Characteristics of Organophosphate Ester Formation during Smoking

  •  Haruki Shimazu    


This study examines the occurrence of organophosphate esters (OPEs) in cigarettes and sidestream cigarette smoke and to see the OPE formation characteristics during smoking. All seven OPEs in both gas and particulate phases were measured in sidestream cigarette smoke for four brands of cigarettes. Tributyl phosphate (TBP), tris(2-butoxyethyl) phosphate (TBEP), tris(2-chloroethyl) phosphate (TCEP), and triphenyl phosphate (TPP) were found frequently. Median total OPE increases in the air samples during smoking were 56.2 ng per cigarette for gas-phase OPEs and 2360 ng per cigarette for particulate-phase OPEs. TBP and TCEP could be absorbed to particles in air more readily than alkans as seen from the correlation line between gas–particle partition coefficients (Kp) and the subcooled liquid vapor pressures (PLº) for alkans. Furthermore, TBP was determined in the cigarettes. Median total OPE decreases in the cigarette samples during smoking were 1200 ng per cigarette. The combustion reaction increased TBP and TBEP levels in cigarettes, and particulate-phase TBEP in air appeared to influence the production of TBP, TCEP, and TPP. TBP and TBEP in cigarettes likely affect the production of TBP, TBEP, TCEP, and TPP in air during smoking.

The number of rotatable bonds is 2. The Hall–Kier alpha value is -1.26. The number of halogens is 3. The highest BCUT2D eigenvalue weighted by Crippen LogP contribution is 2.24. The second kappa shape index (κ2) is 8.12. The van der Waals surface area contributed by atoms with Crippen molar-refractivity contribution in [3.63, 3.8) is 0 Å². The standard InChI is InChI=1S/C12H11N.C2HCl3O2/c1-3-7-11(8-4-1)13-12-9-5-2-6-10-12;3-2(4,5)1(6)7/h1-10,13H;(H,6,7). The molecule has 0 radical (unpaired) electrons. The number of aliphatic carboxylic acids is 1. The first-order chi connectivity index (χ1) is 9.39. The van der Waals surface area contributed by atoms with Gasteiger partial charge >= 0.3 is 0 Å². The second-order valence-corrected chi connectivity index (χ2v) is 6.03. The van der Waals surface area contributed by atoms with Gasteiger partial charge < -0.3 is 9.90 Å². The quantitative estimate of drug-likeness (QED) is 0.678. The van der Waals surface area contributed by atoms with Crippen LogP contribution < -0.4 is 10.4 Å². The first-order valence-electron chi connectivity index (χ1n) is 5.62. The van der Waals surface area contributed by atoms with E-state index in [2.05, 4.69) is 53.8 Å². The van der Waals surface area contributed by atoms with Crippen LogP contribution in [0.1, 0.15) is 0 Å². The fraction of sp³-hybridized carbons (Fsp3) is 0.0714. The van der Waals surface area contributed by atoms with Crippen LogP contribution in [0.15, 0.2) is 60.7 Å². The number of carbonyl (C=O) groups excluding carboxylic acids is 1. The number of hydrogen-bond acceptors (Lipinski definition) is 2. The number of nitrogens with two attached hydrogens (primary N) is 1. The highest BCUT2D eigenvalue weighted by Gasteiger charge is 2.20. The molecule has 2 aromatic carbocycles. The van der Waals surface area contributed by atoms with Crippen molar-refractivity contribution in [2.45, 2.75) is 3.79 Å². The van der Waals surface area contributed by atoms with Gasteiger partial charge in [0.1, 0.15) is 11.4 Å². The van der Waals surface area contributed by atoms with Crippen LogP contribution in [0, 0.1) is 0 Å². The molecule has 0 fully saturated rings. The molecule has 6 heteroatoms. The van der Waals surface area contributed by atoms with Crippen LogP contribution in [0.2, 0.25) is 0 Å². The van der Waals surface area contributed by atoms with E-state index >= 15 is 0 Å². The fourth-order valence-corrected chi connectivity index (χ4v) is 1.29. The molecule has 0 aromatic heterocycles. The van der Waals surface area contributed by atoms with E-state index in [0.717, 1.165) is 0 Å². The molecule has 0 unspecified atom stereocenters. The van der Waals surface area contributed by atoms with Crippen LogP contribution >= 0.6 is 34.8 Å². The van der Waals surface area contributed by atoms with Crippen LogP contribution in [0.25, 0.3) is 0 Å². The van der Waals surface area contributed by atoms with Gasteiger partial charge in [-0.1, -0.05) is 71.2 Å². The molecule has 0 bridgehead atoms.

This work is licensed under a Creative Commons Attribution 4.0 License.